In addition, we don’t need yet more Research and Development, effectively delaying concrete action. Most, perhaps all, of the technologies we need to solve Climate Change are already tried and tested.

Any new Energy infrastructure requires massive investment. If the current corporate network feels they cannot do this kind of investment, because they don’t want to hurt the feelings of their shareholders, then states around the world will have to stump up taxpayer cash for the Energy Revival. In this case, the nation states should retain the profit from these investments. The states should own the new technologies and plant and pipeline and wire grids.

Anthony Giddens states the Classical Economist’s golden rule : “In principle, where a price can be put on an environmental good without affronting other values, it should be done, since competition will then create increased efficiency whenever that good is exchanged.” But Carbon is an environmental “bad”, not “good”. Nobody wants Carbon Emissions to be on their books, but they are stuck with Carbon Assets. And as always, Carbon Emissions will be hidden in trade, as nobody wants to buy it. People will resist accounting for Carbon Emissions in all forms of exchange. They call this “Carbon Leakage”.

And here is my big question : how is putting a price on Carbon Emissions going to stop them ? Carbon Emissions are one of the foundations of the global Economy. Taxing Carbon is like a universal tax on everything.

Anthony Giddens writes : “The aim of public policy should be to make sure that, wherever possible, such costs are internalized – that is, brought into the marketplace.” No, not “internalized” – Carbon Emissions externalities should be eliminated, not costed. This is where the notion of environmental taxation really falls down in a heap. The aim of public policy should be to eliminate Carbon Emissions, not charge people for them.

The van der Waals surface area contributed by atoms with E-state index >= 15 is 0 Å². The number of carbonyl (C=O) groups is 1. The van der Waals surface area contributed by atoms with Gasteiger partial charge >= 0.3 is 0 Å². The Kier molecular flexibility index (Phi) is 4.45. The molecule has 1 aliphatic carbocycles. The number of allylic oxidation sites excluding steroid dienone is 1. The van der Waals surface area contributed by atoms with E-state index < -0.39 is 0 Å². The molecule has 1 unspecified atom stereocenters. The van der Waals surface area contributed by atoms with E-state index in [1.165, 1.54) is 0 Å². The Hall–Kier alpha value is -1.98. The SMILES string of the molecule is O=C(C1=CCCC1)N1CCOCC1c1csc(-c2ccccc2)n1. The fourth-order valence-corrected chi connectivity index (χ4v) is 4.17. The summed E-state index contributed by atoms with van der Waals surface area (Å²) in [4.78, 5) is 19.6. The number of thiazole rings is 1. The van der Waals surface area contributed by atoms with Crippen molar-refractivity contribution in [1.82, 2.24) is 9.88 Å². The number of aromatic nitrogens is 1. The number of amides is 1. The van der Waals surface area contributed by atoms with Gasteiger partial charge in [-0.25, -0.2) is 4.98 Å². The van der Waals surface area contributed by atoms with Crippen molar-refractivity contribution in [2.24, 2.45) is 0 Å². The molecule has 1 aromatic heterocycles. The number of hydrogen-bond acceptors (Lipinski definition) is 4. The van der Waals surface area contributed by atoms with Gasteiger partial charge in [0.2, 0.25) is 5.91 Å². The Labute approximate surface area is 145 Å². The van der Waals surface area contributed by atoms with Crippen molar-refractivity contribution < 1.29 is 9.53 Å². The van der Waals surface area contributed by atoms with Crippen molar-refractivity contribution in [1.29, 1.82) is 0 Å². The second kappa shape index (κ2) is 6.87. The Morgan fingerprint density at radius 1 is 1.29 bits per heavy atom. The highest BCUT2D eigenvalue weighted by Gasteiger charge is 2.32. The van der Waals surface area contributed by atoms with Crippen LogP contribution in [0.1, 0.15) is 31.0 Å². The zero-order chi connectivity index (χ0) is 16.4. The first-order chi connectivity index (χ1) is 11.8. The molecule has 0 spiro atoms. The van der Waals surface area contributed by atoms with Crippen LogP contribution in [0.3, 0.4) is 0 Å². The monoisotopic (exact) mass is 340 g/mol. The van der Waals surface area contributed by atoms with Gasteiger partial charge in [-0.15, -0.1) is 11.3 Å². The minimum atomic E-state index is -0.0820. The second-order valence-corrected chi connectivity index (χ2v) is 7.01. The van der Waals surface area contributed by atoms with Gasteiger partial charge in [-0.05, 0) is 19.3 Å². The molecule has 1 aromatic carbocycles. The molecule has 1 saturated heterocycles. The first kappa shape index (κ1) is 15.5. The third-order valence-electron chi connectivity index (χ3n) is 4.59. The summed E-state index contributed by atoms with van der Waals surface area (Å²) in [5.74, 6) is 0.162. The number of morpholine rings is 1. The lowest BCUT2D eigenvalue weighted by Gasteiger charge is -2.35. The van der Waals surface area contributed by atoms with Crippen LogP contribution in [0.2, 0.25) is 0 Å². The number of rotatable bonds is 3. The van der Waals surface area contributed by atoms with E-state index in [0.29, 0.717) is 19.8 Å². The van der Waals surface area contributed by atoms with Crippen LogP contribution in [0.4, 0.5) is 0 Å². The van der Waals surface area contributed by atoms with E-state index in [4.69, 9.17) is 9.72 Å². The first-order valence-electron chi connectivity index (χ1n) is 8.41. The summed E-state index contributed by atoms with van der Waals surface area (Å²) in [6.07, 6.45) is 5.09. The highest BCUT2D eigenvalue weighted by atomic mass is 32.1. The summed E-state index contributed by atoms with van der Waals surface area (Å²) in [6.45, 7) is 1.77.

Anthony Giddens writes : “To emphasize the importance of the state to climate change policy is not to argue for a reversion to top-down government. On the contrary, the most dramatic initiatives are likely to bubble up from the actions of far-sighted individuals and from the energy of civil society.” But these “far-sighted individuals” don’t have any influence beyond “civil society”, and even there, they don’t have much influence. It’s patronising to ask people to Keep Calm and Carry On Campaigning and lobbying and marching and writing letters and Climate Camping when experience shows that policy is unaffected by these actions.

Anthony Giddens carries on patronisingly, “One can’t discuss the politics of climate change without mentioning the green movement, which has been a leading influence on environmental politics for many years. It has had a major impact in forcing the issue of climate change onto the political agenda.” He omits to alight on a huge ideological problem : that the political agenda effectively ignores the green movement.

Anthony Giddens then gets my goat : “The green movement has its origins in the hostile emotions that industrialism aroused among the early conservationists. Especially in its latter-day development in Germany in the 1970s and 1980s, the greens defined themselves in opposition to orthodox politics. Neither position is especially helpful to the task of integrating environmental concerns into our established political institutions. Just what is and what is not valuable in green political philosophies has to be sorted out.”

It is at this point that I throw the book on the floor, uttering choice words of dubious meaning. I do then have to apologise to the people around me, as I pick up the book.

What was it that so disgusted me ?

The key to any democratic evolution is debate – it is people taking up a position and opposing others who have another position. Opposition is the heart of politics. Being in opposition to the “ruling” party, or the prevailing dogma is not wrong; it’s not “hostile”.

I’d hate to have a conversation with Anthony Giddens over dinner. If I took up a position that was different to his, he’d call me “hostile”.

This is where Anthony Giddens has “demonised the opposition” and loses all shreds of intelligent analysis.